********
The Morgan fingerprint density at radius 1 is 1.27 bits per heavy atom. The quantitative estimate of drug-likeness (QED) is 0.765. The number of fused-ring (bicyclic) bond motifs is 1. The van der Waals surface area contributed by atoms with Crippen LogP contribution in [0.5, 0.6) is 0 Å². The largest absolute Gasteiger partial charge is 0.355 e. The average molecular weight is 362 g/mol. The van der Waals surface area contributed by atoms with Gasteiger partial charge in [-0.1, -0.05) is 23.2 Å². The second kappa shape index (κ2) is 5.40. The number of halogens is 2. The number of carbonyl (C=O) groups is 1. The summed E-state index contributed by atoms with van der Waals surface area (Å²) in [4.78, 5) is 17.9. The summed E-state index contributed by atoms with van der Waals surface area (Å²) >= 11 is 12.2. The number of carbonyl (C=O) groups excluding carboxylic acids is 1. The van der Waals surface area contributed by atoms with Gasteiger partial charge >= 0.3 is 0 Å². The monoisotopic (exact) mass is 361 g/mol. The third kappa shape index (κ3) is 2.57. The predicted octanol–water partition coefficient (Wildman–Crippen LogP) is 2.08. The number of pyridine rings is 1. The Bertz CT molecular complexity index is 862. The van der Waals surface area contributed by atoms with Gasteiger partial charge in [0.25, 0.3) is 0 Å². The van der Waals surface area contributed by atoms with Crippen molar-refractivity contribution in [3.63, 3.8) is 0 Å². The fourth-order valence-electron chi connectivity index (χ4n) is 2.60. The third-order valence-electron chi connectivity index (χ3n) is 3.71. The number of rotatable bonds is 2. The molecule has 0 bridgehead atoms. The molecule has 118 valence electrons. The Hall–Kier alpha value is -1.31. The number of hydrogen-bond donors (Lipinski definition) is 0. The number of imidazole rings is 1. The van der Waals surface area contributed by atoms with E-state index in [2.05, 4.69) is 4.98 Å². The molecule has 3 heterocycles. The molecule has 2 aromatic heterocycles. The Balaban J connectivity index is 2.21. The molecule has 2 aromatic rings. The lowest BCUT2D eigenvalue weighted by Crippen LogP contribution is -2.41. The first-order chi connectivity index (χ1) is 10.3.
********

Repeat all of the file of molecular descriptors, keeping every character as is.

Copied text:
The Morgan fingerprint density at radius 1 is 1.27 bits per heavy atom. The quantitative estimate of drug-likeness (QED) is 0.765. The number of fused-ring (bicyclic) bond motifs is 1. The van der Waals surface area contributed by atoms with Crippen LogP contribution in [0.5, 0.6) is 0 Å². The largest absolute Gasteiger partial charge is 0.355 e. The average molecular weight is 362 g/mol. The van der Waals surface area contributed by atoms with Gasteiger partial charge in [-0.1, -0.05) is 23.2 Å². The second kappa shape index (κ2) is 5.40. The number of halogens is 2. The number of carbonyl (C=O) groups is 1. The summed E-state index contributed by atoms with van der Waals surface area (Å²) in [4.78, 5) is 17.9. The summed E-state index contributed by atoms with van der Waals surface area (Å²) >= 11 is 12.2. The number of carbonyl (C=O) groups excluding carboxylic acids is 1. The van der Waals surface area contributed by atoms with Gasteiger partial charge >= 0.3 is 0 Å². The monoisotopic (exact) mass is 361 g/mol. The third kappa shape index (κ3) is 2.57. The predicted octanol–water partition coefficient (Wildman–Crippen LogP) is 2.08. The number of pyridine rings is 1. The Bertz CT molecular complexity index is 862. The van der Waals surface area contributed by atoms with Gasteiger partial charge in [0.25, 0.3) is 0 Å². The van der Waals surface area contributed by atoms with Crippen molar-refractivity contribution in [3.63, 3.8) is 0 Å². The fourth-order valence-electron chi connectivity index (χ4n) is 2.60. The third-order valence-electron chi connectivity index (χ3n) is 3.71. The number of rotatable bonds is 2. The molecule has 0 bridgehead atoms. The molecule has 118 valence electrons. The Hall–Kier alpha value is -1.31. The number of hydrogen-bond donors (Lipinski definition) is 0. The number of imidazole rings is 1. The van der Waals surface area contributed by atoms with E-state index in [2.05, 4.69) is 4.98 Å². The molecule has 3 heterocycles. The molecule has 2 aromatic heterocycles. The Balaban J connectivity index is 2.21. The molecule has 2 aromatic rings. The lowest BCUT2D eigenvalue weighted by Crippen LogP contribution is -2.41. The first-order chi connectivity index (χ1) is 10.3.